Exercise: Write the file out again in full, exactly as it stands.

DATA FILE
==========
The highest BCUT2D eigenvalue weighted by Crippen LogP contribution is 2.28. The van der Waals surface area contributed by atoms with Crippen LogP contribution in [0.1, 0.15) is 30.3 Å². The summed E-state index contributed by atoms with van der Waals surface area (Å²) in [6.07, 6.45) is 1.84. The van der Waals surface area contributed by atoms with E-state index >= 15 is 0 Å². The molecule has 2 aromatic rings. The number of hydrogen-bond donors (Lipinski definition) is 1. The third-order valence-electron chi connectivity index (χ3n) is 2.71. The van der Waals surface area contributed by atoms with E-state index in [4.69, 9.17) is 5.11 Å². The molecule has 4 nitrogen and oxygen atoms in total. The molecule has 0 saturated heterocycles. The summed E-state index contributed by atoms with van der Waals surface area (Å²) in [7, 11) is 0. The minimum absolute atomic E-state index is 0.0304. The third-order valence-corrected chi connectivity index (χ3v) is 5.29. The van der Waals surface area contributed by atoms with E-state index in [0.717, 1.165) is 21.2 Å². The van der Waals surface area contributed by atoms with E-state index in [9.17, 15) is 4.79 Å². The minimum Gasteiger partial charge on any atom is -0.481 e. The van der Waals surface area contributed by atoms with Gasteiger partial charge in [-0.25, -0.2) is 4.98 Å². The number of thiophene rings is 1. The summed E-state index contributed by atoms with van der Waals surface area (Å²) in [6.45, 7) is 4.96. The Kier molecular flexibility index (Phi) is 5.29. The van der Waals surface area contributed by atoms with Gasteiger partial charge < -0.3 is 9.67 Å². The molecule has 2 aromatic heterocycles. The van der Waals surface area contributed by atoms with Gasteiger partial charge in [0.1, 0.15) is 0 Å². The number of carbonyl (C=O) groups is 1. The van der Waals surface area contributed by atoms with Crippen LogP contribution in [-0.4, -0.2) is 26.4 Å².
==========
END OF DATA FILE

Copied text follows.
The highest BCUT2D eigenvalue weighted by Crippen LogP contribution is 2.28. The van der Waals surface area contributed by atoms with Crippen LogP contribution in [0.1, 0.15) is 30.3 Å². The summed E-state index contributed by atoms with van der Waals surface area (Å²) in [6.07, 6.45) is 1.84. The van der Waals surface area contributed by atoms with E-state index >= 15 is 0 Å². The molecule has 2 aromatic rings. The number of hydrogen-bond donors (Lipinski definition) is 1. The third-order valence-electron chi connectivity index (χ3n) is 2.71. The van der Waals surface area contributed by atoms with E-state index in [4.69, 9.17) is 5.11 Å². The molecule has 4 nitrogen and oxygen atoms in total. The molecule has 0 saturated heterocycles. The summed E-state index contributed by atoms with van der Waals surface area (Å²) in [7, 11) is 0. The minimum absolute atomic E-state index is 0.0304. The third-order valence-corrected chi connectivity index (χ3v) is 5.29. The van der Waals surface area contributed by atoms with E-state index in [0.717, 1.165) is 21.2 Å². The van der Waals surface area contributed by atoms with E-state index in [9.17, 15) is 4.79 Å². The minimum Gasteiger partial charge on any atom is -0.481 e. The van der Waals surface area contributed by atoms with Gasteiger partial charge in [-0.25, -0.2) is 4.98 Å². The number of thiophene rings is 1. The summed E-state index contributed by atoms with van der Waals surface area (Å²) in [6.45, 7) is 4.96. The Kier molecular flexibility index (Phi) is 5.29. The van der Waals surface area contributed by atoms with Gasteiger partial charge < -0.3 is 9.67 Å². The molecule has 2 aromatic heterocycles. The van der Waals surface area contributed by atoms with Gasteiger partial charge in [0.1, 0.15) is 0 Å². The number of carbonyl (C=O) groups is 1. The van der Waals surface area contributed by atoms with Crippen LogP contribution in [-0.4, -0.2) is 26.4 Å².